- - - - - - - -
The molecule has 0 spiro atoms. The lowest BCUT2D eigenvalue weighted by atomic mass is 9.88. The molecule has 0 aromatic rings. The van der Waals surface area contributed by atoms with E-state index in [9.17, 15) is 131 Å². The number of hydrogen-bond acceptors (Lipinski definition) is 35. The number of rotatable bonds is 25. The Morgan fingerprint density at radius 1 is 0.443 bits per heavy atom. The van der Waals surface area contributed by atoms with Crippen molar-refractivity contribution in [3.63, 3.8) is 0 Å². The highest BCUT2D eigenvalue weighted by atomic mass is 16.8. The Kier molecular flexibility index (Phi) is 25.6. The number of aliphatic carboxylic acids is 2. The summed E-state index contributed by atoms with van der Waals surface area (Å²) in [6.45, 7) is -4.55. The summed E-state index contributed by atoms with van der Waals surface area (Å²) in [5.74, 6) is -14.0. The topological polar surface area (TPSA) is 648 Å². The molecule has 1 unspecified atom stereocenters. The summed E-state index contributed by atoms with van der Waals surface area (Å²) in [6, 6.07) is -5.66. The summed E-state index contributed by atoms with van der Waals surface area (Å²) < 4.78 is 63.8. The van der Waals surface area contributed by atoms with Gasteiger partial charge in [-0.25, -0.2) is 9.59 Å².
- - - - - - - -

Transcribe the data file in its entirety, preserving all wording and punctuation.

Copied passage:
The molecule has 0 spiro atoms. The lowest BCUT2D eigenvalue weighted by atomic mass is 9.88. The molecule has 0 aromatic rings. The van der Waals surface area contributed by atoms with E-state index in [9.17, 15) is 131 Å². The number of hydrogen-bond acceptors (Lipinski definition) is 35. The number of rotatable bonds is 25. The Morgan fingerprint density at radius 1 is 0.443 bits per heavy atom. The van der Waals surface area contributed by atoms with Crippen molar-refractivity contribution in [3.63, 3.8) is 0 Å². The highest BCUT2D eigenvalue weighted by atomic mass is 16.8. The Kier molecular flexibility index (Phi) is 25.6. The number of aliphatic carboxylic acids is 2. The summed E-state index contributed by atoms with van der Waals surface area (Å²) in [6.45, 7) is -4.55. The summed E-state index contributed by atoms with van der Waals surface area (Å²) in [5.74, 6) is -14.0. The topological polar surface area (TPSA) is 648 Å². The molecule has 1 unspecified atom stereocenters. The summed E-state index contributed by atoms with van der Waals surface area (Å²) in [6, 6.07) is -5.66. The summed E-state index contributed by atoms with van der Waals surface area (Å²) < 4.78 is 63.8. The van der Waals surface area contributed by atoms with Gasteiger partial charge in [-0.25, -0.2) is 9.59 Å².